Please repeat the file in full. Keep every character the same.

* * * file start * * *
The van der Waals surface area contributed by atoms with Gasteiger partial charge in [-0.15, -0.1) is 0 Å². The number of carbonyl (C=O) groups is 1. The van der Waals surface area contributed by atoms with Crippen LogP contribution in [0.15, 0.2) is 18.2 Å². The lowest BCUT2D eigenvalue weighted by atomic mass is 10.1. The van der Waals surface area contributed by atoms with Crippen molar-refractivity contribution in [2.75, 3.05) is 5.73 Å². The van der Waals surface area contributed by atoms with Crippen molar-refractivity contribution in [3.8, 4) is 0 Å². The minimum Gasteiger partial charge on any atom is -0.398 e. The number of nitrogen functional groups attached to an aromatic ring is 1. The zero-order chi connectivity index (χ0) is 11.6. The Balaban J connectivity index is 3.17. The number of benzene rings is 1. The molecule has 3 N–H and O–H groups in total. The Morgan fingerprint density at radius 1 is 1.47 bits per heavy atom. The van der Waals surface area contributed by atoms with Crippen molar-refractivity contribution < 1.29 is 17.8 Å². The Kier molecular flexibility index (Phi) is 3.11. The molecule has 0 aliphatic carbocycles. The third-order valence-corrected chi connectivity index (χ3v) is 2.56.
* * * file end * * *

The van der Waals surface area contributed by atoms with Gasteiger partial charge in [-0.15, -0.1) is 0 Å². The number of carbonyl (C=O) groups is 1. The van der Waals surface area contributed by atoms with Crippen LogP contribution in [0.15, 0.2) is 18.2 Å². The lowest BCUT2D eigenvalue weighted by atomic mass is 10.1. The van der Waals surface area contributed by atoms with Crippen molar-refractivity contribution in [2.75, 3.05) is 5.73 Å². The van der Waals surface area contributed by atoms with Crippen molar-refractivity contribution in [3.8, 4) is 0 Å². The minimum Gasteiger partial charge on any atom is -0.398 e. The number of nitrogen functional groups attached to an aromatic ring is 1. The zero-order chi connectivity index (χ0) is 11.6. The Balaban J connectivity index is 3.17. The number of benzene rings is 1. The molecule has 3 N–H and O–H groups in total. The Morgan fingerprint density at radius 1 is 1.47 bits per heavy atom. The van der Waals surface area contributed by atoms with Crippen molar-refractivity contribution < 1.29 is 17.8 Å². The Kier molecular flexibility index (Phi) is 3.11. The molecule has 0 aliphatic carbocycles. The third-order valence-corrected chi connectivity index (χ3v) is 2.56.